Westfield: What can we look forward to in upcoming issues?
Grell: Storywise, the angle I'm taking is I want to, first of all, deal with the character. To me, the stories are not necessarily secondary, but the character development itself is always the important thing and the stories build around the character.
So, one of the first things that I'm doing is restoring the human frailty aspect of Tony Stark having to recharge his heart on a regular basis, or an irregular basis, which is even more alarming for him. Depending on how much energy he uses during the course of the day, he gets somewhere between a 24 and 48 hour charge on his heart before he begins to weaken. So we're adding that one aspect back into his character.
Then, going on from there, one of the things that I'm dealing with is the fact that Tony's spent an awful long time involved in one aspect or another of weapons development. Basically what he's done is, he's developed this super powerful weapon that, if it were to fall into the wrong hands or if it were to be misapplied, could cause more harm than good.
It's one thing when you're young and you're approaching things from an academic standpoint, more or less on the angle of a mental exercise, "can I do this?" as opposed to "should I do this?" It's quite another thing when something you might have developed in the past jumps up and bites you in the butt.
That's the direction that I've taken him in the very first storyline that I'm doing. In issue #50, I'm very pleased to say, given the state of the world and everything else, I took the problems in Eastern Europe of Kosovo and Bosnia and rolled them into a situation with a character that I call Milos Radanovic (a very, very slight take off on Slobodan Milosevic), and put Tony Stark into the situation where he has to deal in a country where the leader is conducting ethnic cleansing, which is a thinly veiled term for genocide, against the Muslim population.Boy, this man sure didn't sound like he wanted to be informed at the time, and no telling if he's changed even now. Milosevic may not have been a saint, but if he thought the Serbians started the Yugoslavian war, he should take a look at the following info by Andy Wilcoxen:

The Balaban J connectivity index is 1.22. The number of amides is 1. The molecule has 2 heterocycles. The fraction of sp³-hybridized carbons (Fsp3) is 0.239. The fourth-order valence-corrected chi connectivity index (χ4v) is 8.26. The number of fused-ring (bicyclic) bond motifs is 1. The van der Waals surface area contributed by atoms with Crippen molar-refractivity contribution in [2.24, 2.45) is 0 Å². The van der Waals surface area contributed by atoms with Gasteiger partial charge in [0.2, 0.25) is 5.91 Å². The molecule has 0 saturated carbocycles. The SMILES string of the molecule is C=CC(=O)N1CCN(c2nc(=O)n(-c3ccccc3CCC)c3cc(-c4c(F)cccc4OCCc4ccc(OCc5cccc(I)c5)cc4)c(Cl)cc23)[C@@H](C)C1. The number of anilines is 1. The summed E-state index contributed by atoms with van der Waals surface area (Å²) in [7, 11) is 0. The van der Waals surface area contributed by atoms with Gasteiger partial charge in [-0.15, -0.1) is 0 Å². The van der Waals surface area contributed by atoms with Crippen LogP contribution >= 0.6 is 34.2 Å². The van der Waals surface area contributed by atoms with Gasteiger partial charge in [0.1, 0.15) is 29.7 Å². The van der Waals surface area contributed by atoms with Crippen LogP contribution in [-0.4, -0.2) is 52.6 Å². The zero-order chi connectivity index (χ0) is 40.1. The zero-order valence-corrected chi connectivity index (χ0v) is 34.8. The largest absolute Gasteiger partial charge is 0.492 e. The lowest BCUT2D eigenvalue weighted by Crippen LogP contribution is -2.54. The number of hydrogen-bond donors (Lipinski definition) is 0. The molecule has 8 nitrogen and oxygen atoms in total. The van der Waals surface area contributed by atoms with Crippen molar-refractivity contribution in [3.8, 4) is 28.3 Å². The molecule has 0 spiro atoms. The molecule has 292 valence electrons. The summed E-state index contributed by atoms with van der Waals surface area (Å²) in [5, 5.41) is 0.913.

At this stage in the game, given recent events, I think a lot of the readers are gonna be surprised and a little startled to find that my romantic lead in here is a Muslim woman, which I'm actually very pleased about. (Of course this story was written months before the 9/11 attack.) I took Tony over there with the express intent of separating him from his armor and forcing him to deal with the issues at hand as an ordinary man. The way the story develops from there, I think, is both logical and interesting for the reader to see what happens when a guy who's come to rely on this super powerful armor, this ace in the hole that he always has, is forced to deal with it on a one-to-one human basis.
...Alija Izetbegovic, the war-time President of the Bosnian-Muslims, and his Defense Minister, Hasan Cengic, were both outspoken jihadists.So who really started the war and held the most morally reprehensible visions? A few years ago, a Bosnian woman was arrested in Kentucky for torturing/murdering Serbs (H/T: Pamela Geller):
Izetbegovic is the author of a book entitled the Islamic Declaration, which he wrote in 1970 and published in 1990. In his book, Izetbegovic advocates Sharia law, asserting that “the Islamic movement should and can, take over political power as soon as it is morally and numerically so strong that it can not only overturn the existing non-Islamic power, but also build up a new Islamic one.”
Izetbegovic brands Western feminists “a depraved element of the female sex” and says, “There can be neither peace nor coexistence between the Islamic faith and non-Islamic social and political institutions.” Izetbegovic asserted that “means of mass influence — the press, radio, television and film — should be in the hands of people whose Islamic, moral, and intellectual authority is indisputable.” And he advocated banning “casinos, night clubs, dance halls and all other forms of entertainment incompatible with the moral tenets of Islam.”
In 1983, Izetbegovic and Cengic were tried and convicted by the Yugoslav authorities for attempting to incite an Islamist uprising similar to the Islamic Revolution that gripped Iran in 1979.
According to the 1983 trial judgment, “Alija Izetbegovic asserted that Islam must be a state system or social system in all countries where the population is Muslim, and that the necessary conditions should be created to turn Bosnia and Herzegovina into an Islamic republic with Islamic laws.”
The judgment also quoted Izetbegovic as saying “Our imams should be armed and they should interpret and apply Islam following the example of Iran’s Shiite imams.” The judgment quoted Cengic saying, “The goal of the Islamic revolution in our country is the creation of a unified Islamic state comprising the area of Bosnia-Herzegovina, Sandzak, and Kosovo.”
The judgment went on to quote Cengic’s view that “Jihad should be pursued to its final outcome in order to exterminate the enemy and the infidels.” He said, “We should not wait for a challenge or a provocation. Muslims must invent a challenge. They must be the ones who produce the challenge, and the goal will then come by itself.”
Cengic believed that “The Muslims should be prepared for self-sacrifice to achieve their goals.” The judgment quoted him admonishing Muslims, “do not take an infidel as your friend. Do not be friends with your fathers or your brothers if they favor the absence of our faith.” He said, “A Muslim woman should not nurse the children of a non-Muslim woman. A Muslim cannot receive the blood of or give blood to a non-believer. Muslims must be superior to all others, and every effort should be made to create an environment in which everyone will be of pure Muslim blood.”